Air War, Land War

February 10, 1991

Speculation on how and when the United States will launch a land war against Iraq has now reached a fevered pitch reminiscent of the tense run-up to President Bush's Jan. 17 decision to unleash the air war. What advice Defense Secretary Dick Cheney and Gen. Colin L. Powell bring back from the war zone is bound to be shrouded in contradiction, disinformation and conjecture. And rightly so. This background noise not only helps to preserve the element of military surprise but is part of the psychological warfare directed at Saddam Hussein and those Iraqis with a potential to remove him from power.

Mr. Cheney has deliberately added complexity to the situation by suggesting that the choice might not be between continued aerial bombardment and a massive land assault, but something in between. Speaking publicly for the first time about the possibility of a limited land war, he said, "You add the amphibious element or the ground forces in the fashion that forces [the enemy] to move out of his prepared positions [and] that makes him vulnerable again to the Air Force."

Such comments could be camouflage for a huge flanking maneuver to "cut off and kill" (General Powell's words) the Iraqi army. But there are logistical as well as political arguments for first probing in force rather than attacking in force.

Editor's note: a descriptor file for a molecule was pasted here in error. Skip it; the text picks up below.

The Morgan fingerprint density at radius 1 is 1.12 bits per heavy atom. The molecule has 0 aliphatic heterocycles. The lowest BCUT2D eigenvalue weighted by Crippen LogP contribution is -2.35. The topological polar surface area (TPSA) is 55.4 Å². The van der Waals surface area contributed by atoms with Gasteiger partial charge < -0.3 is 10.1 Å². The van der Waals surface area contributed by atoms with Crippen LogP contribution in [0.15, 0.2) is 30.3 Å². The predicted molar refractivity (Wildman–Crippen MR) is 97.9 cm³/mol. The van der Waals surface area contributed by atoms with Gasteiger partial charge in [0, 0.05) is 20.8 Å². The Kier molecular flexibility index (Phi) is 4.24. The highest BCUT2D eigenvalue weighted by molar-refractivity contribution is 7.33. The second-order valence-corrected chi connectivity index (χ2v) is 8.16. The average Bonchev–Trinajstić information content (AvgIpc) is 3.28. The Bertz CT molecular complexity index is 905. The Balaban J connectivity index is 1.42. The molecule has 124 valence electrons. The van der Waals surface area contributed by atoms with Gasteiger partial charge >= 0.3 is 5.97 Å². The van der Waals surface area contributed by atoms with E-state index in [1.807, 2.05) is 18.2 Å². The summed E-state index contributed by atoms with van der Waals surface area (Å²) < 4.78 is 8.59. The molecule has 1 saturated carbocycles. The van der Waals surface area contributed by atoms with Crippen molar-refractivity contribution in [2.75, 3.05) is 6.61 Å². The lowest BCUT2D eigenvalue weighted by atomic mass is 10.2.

It is classic military doctrine to feel out an enemy's weak points and responses, and perhaps lure him into battle positions not of his own choosing. Iraq tried that very thing with its vainglorious attack on Khafji. If the allies put some still-secret variation of this tactic into play, it would allow the air war to continue relentlessly, give the Third Armored Corps more time to marry up with its tanks en route from Europe and perhaps flush hunkered-down Iraqi units into the open.

So far the war has produced images of a U.S. Air Force that controls the skies and an enemy well dug-in, equipped with chemical or biological weaponry and eager to inflict heavy casualties. As a consequence, support for the air war and fear of a ground war have grown in this country.

Yet other factors affect Commander-in-Chief Bush's ultimate decision. Powerful arguments can be made that an all-out campaign, despite predictable casualties, is preferable if the war is to be brought to a quick end. There is a concern that Saddam Hussein may turn military defeat into political triumph by depicting the pounding his nation is taking not as just retribution for the rape of Kuwait but as a Judeo-Christian assault on Islam.

Although in the past we have urged continued reliance on air power, we find Mr. Cheney's limited-ground-war scenario quite persuasive. But other factors that top American officials do not -- choose to disclose may argue otherwise. As President Bush and his advisers make their life-and-death decisions, we are left to hope they make the right ones.

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